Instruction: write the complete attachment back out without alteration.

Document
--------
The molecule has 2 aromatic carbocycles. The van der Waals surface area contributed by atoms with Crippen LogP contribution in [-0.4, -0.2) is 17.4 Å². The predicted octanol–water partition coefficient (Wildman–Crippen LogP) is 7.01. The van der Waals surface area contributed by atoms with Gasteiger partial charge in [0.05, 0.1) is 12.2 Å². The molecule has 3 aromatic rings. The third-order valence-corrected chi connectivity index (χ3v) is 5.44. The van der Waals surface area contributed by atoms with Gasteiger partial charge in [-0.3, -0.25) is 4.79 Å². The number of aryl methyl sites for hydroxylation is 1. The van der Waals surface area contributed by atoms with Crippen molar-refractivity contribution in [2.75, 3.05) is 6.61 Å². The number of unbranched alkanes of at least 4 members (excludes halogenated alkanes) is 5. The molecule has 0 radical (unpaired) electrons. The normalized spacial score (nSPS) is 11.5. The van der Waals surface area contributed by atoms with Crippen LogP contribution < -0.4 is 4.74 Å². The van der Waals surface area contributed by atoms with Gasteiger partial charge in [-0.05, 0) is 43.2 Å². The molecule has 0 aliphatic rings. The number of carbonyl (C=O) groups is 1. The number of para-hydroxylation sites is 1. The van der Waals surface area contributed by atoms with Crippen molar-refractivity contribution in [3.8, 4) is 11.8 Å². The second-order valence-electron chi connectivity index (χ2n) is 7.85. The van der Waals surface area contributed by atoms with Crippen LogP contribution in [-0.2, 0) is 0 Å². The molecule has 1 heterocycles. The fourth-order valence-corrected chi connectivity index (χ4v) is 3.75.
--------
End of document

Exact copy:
The molecule has 2 aromatic carbocycles. The van der Waals surface area contributed by atoms with Crippen LogP contribution in [-0.4, -0.2) is 17.4 Å². The predicted octanol–water partition coefficient (Wildman–Crippen LogP) is 7.01. The van der Waals surface area contributed by atoms with Gasteiger partial charge in [0.05, 0.1) is 12.2 Å². The molecule has 3 aromatic rings. The third-order valence-corrected chi connectivity index (χ3v) is 5.44. The van der Waals surface area contributed by atoms with Gasteiger partial charge in [-0.3, -0.25) is 4.79 Å². The number of aryl methyl sites for hydroxylation is 1. The van der Waals surface area contributed by atoms with Crippen molar-refractivity contribution in [2.75, 3.05) is 6.61 Å². The number of unbranched alkanes of at least 4 members (excludes halogenated alkanes) is 5. The molecule has 0 radical (unpaired) electrons. The normalized spacial score (nSPS) is 11.5. The van der Waals surface area contributed by atoms with Crippen LogP contribution < -0.4 is 4.74 Å². The van der Waals surface area contributed by atoms with Gasteiger partial charge in [-0.05, 0) is 43.2 Å². The molecule has 0 aliphatic rings. The number of carbonyl (C=O) groups is 1. The number of para-hydroxylation sites is 1. The van der Waals surface area contributed by atoms with Crippen molar-refractivity contribution in [3.8, 4) is 11.8 Å². The second-order valence-electron chi connectivity index (χ2n) is 7.85. The van der Waals surface area contributed by atoms with Crippen LogP contribution in [-0.2, 0) is 0 Å². The molecule has 1 heterocycles. The fourth-order valence-corrected chi connectivity index (χ4v) is 3.75.